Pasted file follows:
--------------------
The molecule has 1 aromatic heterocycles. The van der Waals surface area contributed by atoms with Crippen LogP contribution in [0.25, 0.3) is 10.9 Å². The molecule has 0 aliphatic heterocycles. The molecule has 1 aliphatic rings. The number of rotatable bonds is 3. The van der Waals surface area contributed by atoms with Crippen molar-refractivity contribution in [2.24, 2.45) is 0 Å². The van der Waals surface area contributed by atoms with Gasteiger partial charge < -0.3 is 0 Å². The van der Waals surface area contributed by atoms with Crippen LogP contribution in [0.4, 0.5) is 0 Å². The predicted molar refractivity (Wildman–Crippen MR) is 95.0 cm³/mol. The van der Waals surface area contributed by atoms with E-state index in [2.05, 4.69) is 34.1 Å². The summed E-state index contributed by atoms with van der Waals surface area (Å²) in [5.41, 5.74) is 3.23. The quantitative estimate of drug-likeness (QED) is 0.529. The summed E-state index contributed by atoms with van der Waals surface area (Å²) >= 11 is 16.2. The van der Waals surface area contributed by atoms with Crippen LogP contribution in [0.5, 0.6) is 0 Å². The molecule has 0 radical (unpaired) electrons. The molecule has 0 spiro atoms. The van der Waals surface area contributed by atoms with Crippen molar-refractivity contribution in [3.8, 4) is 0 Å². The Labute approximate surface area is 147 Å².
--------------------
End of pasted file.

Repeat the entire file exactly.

The molecule has 1 aromatic heterocycles. The van der Waals surface area contributed by atoms with Crippen LogP contribution in [0.25, 0.3) is 10.9 Å². The molecule has 0 aliphatic heterocycles. The molecule has 1 aliphatic rings. The number of rotatable bonds is 3. The van der Waals surface area contributed by atoms with Crippen molar-refractivity contribution in [2.24, 2.45) is 0 Å². The van der Waals surface area contributed by atoms with Gasteiger partial charge < -0.3 is 0 Å². The van der Waals surface area contributed by atoms with Crippen LogP contribution in [0.4, 0.5) is 0 Å². The predicted molar refractivity (Wildman–Crippen MR) is 95.0 cm³/mol. The van der Waals surface area contributed by atoms with E-state index in [2.05, 4.69) is 34.1 Å². The summed E-state index contributed by atoms with van der Waals surface area (Å²) in [5.41, 5.74) is 3.23. The quantitative estimate of drug-likeness (QED) is 0.529. The summed E-state index contributed by atoms with van der Waals surface area (Å²) >= 11 is 16.2. The van der Waals surface area contributed by atoms with Crippen LogP contribution in [0.5, 0.6) is 0 Å². The molecule has 0 radical (unpaired) electrons. The molecule has 0 spiro atoms. The van der Waals surface area contributed by atoms with Crippen molar-refractivity contribution in [3.8, 4) is 0 Å². The Labute approximate surface area is 147 Å².